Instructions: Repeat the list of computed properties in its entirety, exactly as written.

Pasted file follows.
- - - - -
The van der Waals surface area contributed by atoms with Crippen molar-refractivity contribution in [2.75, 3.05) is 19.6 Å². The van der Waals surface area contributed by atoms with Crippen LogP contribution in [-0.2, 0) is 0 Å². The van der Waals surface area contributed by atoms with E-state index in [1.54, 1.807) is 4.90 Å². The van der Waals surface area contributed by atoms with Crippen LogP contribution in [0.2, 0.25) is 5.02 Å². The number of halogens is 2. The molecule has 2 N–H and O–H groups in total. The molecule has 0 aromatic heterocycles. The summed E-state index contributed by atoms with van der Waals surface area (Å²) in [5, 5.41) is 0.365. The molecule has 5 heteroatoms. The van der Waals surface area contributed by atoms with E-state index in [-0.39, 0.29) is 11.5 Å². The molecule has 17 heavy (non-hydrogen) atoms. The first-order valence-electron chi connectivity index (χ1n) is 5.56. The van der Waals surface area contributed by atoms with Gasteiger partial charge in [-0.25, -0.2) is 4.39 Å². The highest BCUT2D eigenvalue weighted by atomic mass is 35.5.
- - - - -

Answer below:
The van der Waals surface area contributed by atoms with Crippen molar-refractivity contribution in [2.75, 3.05) is 19.6 Å². The van der Waals surface area contributed by atoms with Crippen LogP contribution in [-0.2, 0) is 0 Å². The van der Waals surface area contributed by atoms with E-state index in [1.54, 1.807) is 4.90 Å². The van der Waals surface area contributed by atoms with Crippen LogP contribution in [0.2, 0.25) is 5.02 Å². The number of halogens is 2. The molecule has 2 N–H and O–H groups in total. The molecule has 0 aromatic heterocycles. The summed E-state index contributed by atoms with van der Waals surface area (Å²) in [5, 5.41) is 0.365. The molecule has 5 heteroatoms. The van der Waals surface area contributed by atoms with E-state index in [-0.39, 0.29) is 11.5 Å². The molecule has 17 heavy (non-hydrogen) atoms. The first-order valence-electron chi connectivity index (χ1n) is 5.56. The van der Waals surface area contributed by atoms with Gasteiger partial charge in [-0.25, -0.2) is 4.39 Å². The highest BCUT2D eigenvalue weighted by atomic mass is 35.5.